Compliance with HIPAA, Federal & State Regulations
The HIPAA Omnibus Final Rule went into effect in late September 2013, and it strengthens the ability of the Office for Civil Rights (OCR) to enforce new patient’s-rights rules—and levy fines if the rules are not followed. The Final Rule includes significant changes to privacy and security issues that medical groups must comply with, including:
- Data breach notification. Practices must now report data breaches, unless they can demonstrate that there is a low risk that electronic Protected Health Information (ePHI) has been exposed.
- New patient rights. Patients can now request copies of their electronic medical records in electronic form. Patients can also request that information about their treatment not be shared with their health insurance provider if the patient pays all costs in cash.
- Modified NPPs. Practices must modify their Notice of Privacy Practices (NPPs) and their business associate agreements.
A major goal of the HIPAA Privacy Rule is to make sure the patients’ health information is protected while still allowing proper sharing of information with other healthcare providers to promote quality health care. The HIPAA Security Rule is designed to protect the privacy of individuals’ health information while allowing medical professionals to adopt new technologies that are appropriate for the size and structure of their organizations.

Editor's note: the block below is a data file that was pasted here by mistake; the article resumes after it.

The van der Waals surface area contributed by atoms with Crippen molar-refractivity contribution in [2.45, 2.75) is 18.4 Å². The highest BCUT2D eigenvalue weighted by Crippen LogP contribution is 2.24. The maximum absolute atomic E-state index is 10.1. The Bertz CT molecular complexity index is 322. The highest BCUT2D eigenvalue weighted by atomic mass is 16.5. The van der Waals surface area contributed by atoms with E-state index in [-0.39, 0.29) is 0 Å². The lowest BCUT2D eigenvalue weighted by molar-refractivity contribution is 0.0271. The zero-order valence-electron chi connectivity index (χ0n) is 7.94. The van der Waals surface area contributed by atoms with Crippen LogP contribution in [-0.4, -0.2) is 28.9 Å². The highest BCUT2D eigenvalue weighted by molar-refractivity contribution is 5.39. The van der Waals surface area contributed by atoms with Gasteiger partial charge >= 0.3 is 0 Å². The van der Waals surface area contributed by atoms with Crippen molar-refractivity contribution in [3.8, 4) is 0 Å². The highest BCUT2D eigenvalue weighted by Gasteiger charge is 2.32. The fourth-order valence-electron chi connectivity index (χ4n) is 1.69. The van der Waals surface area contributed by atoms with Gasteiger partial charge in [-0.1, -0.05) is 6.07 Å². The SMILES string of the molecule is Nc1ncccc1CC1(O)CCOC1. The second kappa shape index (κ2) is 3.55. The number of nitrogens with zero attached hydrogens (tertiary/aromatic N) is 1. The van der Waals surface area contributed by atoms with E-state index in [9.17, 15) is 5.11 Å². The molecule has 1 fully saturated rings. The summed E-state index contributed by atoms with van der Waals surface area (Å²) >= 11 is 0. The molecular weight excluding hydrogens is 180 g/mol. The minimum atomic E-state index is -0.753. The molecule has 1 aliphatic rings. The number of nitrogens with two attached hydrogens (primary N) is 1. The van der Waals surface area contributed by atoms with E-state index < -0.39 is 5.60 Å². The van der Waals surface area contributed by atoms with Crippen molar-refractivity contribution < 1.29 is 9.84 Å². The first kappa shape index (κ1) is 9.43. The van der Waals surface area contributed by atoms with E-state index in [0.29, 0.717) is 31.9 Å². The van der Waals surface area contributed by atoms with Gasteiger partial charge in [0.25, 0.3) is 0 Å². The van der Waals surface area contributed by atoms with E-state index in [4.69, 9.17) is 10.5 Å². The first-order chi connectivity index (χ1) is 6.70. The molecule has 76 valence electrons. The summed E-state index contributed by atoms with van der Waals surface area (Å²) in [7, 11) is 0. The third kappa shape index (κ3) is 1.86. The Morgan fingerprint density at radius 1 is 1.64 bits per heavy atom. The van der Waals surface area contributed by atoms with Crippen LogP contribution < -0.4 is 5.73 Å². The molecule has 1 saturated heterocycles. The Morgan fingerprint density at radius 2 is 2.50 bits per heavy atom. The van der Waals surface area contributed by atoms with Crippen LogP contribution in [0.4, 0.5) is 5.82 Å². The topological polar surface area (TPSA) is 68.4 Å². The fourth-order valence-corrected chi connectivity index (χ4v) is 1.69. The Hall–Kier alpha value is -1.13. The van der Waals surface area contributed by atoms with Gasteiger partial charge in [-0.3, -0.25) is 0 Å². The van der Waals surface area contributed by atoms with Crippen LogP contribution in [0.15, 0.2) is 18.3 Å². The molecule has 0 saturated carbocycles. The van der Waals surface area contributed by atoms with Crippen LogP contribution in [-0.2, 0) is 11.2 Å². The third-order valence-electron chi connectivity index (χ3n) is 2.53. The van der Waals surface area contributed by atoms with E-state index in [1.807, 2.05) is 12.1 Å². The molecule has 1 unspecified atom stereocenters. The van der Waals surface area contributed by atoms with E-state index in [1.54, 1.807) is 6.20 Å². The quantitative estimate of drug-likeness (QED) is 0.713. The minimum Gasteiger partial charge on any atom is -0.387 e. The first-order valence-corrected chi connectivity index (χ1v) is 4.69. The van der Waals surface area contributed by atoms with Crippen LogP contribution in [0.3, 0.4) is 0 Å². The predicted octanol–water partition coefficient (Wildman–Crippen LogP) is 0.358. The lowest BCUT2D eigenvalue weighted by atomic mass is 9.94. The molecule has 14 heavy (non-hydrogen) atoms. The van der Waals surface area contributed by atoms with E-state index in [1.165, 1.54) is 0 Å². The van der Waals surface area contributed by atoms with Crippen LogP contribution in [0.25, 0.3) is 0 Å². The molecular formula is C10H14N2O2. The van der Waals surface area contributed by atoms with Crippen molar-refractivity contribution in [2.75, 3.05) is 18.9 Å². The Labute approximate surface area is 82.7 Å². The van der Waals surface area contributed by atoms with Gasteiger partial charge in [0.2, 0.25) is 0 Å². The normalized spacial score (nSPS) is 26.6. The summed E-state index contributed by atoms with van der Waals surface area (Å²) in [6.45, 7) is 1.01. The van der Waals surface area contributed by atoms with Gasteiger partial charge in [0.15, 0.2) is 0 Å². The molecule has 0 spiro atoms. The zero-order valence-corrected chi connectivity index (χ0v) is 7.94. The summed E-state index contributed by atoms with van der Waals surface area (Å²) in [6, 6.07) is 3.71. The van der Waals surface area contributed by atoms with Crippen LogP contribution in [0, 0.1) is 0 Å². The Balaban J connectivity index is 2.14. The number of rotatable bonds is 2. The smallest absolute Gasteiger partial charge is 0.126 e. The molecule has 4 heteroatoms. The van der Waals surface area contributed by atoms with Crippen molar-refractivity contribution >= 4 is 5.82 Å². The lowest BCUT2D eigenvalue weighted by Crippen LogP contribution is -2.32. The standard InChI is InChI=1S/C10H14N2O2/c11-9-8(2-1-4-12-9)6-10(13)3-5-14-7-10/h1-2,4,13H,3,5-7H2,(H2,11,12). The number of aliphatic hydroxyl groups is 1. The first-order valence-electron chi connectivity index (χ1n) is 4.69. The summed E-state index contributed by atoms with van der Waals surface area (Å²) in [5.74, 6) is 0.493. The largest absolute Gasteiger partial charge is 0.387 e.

In addition to HIPAA, your practice must be in compliance with other federal and state regulations regarding infection control, exposure to blood borne pathogens, proper credentialing of all employees, and other issues overseen by the Occupational Safety and Health Administration (OSHA), the Safe Medical Devices Act of 1990, and the Americans with Disabilities Act (ADA), among others.
- To see if your practice meets the definition of a covered entity and must comply with the HIPAA Rules’ requirements, visit HHS.gov
- Download the Final Rule from the U.S. Department of Health and Human Services PDF.
- To minimize the chance of exposing patients’ ePHI, create strong passwords for all electronic files and consider encrypting data, especially if it resides on laptops or other portable devices which can be easily stolen or lost.
- Train and educate all office personnel in risk management and loss prevention best practices, along with emergency medical procedures (such as CPR) and proper use of emergency equipment.
- Limit access to HIPAA-protected information and ensure that everyone who manages and accesses this information understands the Final Rule requirements on patient privacy and security.